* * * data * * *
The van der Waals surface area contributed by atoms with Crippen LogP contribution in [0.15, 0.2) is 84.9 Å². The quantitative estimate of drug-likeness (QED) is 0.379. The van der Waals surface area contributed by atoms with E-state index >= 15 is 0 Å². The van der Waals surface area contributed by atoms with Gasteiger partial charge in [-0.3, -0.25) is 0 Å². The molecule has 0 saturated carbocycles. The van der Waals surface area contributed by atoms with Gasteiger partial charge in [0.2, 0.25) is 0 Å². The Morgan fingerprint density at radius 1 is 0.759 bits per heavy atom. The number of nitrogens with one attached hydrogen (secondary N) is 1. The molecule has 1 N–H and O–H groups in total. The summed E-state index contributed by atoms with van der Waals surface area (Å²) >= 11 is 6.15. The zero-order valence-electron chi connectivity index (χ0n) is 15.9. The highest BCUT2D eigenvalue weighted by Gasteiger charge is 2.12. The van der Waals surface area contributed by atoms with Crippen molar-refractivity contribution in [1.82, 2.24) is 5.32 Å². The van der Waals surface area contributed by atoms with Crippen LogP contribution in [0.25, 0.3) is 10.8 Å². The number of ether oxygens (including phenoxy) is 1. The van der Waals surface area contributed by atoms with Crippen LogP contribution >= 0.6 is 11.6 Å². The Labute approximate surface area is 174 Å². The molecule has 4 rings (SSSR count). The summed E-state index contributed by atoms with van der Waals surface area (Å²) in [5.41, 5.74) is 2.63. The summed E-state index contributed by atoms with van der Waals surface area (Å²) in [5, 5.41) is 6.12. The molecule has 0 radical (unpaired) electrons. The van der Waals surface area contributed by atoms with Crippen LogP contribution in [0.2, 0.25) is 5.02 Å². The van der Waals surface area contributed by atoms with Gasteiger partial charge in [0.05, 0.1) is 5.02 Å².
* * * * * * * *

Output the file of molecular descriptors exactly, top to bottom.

The van der Waals surface area contributed by atoms with Crippen LogP contribution in [0.15, 0.2) is 84.9 Å². The quantitative estimate of drug-likeness (QED) is 0.379. The van der Waals surface area contributed by atoms with E-state index >= 15 is 0 Å². The van der Waals surface area contributed by atoms with Gasteiger partial charge in [-0.3, -0.25) is 0 Å². The molecule has 0 saturated carbocycles. The van der Waals surface area contributed by atoms with Gasteiger partial charge in [0.2, 0.25) is 0 Å². The Morgan fingerprint density at radius 1 is 0.759 bits per heavy atom. The number of nitrogens with one attached hydrogen (secondary N) is 1. The molecule has 1 N–H and O–H groups in total. The summed E-state index contributed by atoms with van der Waals surface area (Å²) >= 11 is 6.15. The zero-order valence-electron chi connectivity index (χ0n) is 15.9. The highest BCUT2D eigenvalue weighted by Gasteiger charge is 2.12. The van der Waals surface area contributed by atoms with Crippen molar-refractivity contribution in [1.82, 2.24) is 5.32 Å². The van der Waals surface area contributed by atoms with Crippen LogP contribution in [0.25, 0.3) is 10.8 Å². The number of ether oxygens (including phenoxy) is 1. The van der Waals surface area contributed by atoms with Crippen LogP contribution >= 0.6 is 11.6 Å². The Labute approximate surface area is 174 Å². The molecule has 4 rings (SSSR count). The summed E-state index contributed by atoms with van der Waals surface area (Å²) in [5.41, 5.74) is 2.63. The summed E-state index contributed by atoms with van der Waals surface area (Å²) in [5, 5.41) is 6.12. The molecule has 0 radical (unpaired) electrons. The van der Waals surface area contributed by atoms with Crippen LogP contribution in [0.2, 0.25) is 5.02 Å². The van der Waals surface area contributed by atoms with Gasteiger partial charge in [0.05, 0.1) is 5.02 Å².